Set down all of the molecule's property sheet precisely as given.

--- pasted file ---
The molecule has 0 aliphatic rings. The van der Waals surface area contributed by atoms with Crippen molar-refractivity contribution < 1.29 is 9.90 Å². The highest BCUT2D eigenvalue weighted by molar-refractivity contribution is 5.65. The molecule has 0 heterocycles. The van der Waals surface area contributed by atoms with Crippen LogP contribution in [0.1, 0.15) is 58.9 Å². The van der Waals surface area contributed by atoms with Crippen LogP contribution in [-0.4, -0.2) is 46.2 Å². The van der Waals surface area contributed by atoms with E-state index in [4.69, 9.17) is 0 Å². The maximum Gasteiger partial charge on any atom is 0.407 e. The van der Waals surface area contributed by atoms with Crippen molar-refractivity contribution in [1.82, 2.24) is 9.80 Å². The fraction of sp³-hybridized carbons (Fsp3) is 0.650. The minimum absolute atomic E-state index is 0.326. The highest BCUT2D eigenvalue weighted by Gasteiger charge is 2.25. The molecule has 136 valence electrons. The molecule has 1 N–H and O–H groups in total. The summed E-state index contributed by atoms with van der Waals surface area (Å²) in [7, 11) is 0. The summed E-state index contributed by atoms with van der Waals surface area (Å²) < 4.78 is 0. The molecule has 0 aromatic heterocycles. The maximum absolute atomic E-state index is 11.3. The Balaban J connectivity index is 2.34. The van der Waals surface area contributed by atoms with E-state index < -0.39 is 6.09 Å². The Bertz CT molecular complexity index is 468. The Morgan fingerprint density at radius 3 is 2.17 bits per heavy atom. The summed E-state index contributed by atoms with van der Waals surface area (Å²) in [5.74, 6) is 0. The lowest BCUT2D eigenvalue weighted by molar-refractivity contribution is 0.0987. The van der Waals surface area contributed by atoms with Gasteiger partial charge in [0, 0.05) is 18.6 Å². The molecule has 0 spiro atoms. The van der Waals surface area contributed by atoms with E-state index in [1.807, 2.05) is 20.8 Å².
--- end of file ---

The molecule has 0 aliphatic rings. The van der Waals surface area contributed by atoms with Crippen molar-refractivity contribution < 1.29 is 9.90 Å². The highest BCUT2D eigenvalue weighted by molar-refractivity contribution is 5.65. The molecule has 0 heterocycles. The van der Waals surface area contributed by atoms with Crippen LogP contribution in [0.1, 0.15) is 58.9 Å². The van der Waals surface area contributed by atoms with Crippen LogP contribution in [-0.4, -0.2) is 46.2 Å². The van der Waals surface area contributed by atoms with E-state index in [4.69, 9.17) is 0 Å². The maximum Gasteiger partial charge on any atom is 0.407 e. The van der Waals surface area contributed by atoms with Crippen molar-refractivity contribution in [1.82, 2.24) is 9.80 Å². The fraction of sp³-hybridized carbons (Fsp3) is 0.650. The minimum absolute atomic E-state index is 0.326. The highest BCUT2D eigenvalue weighted by Gasteiger charge is 2.25. The molecule has 136 valence electrons. The molecule has 1 N–H and O–H groups in total. The summed E-state index contributed by atoms with van der Waals surface area (Å²) in [7, 11) is 0. The summed E-state index contributed by atoms with van der Waals surface area (Å²) < 4.78 is 0. The molecule has 0 aromatic heterocycles. The maximum absolute atomic E-state index is 11.3. The Balaban J connectivity index is 2.34. The van der Waals surface area contributed by atoms with E-state index < -0.39 is 6.09 Å². The Bertz CT molecular complexity index is 468. The Morgan fingerprint density at radius 3 is 2.17 bits per heavy atom. The summed E-state index contributed by atoms with van der Waals surface area (Å²) in [5.74, 6) is 0. The lowest BCUT2D eigenvalue weighted by molar-refractivity contribution is 0.0987. The van der Waals surface area contributed by atoms with Gasteiger partial charge in [0, 0.05) is 18.6 Å². The molecule has 0 spiro atoms. The van der Waals surface area contributed by atoms with E-state index in [1.807, 2.05) is 20.8 Å².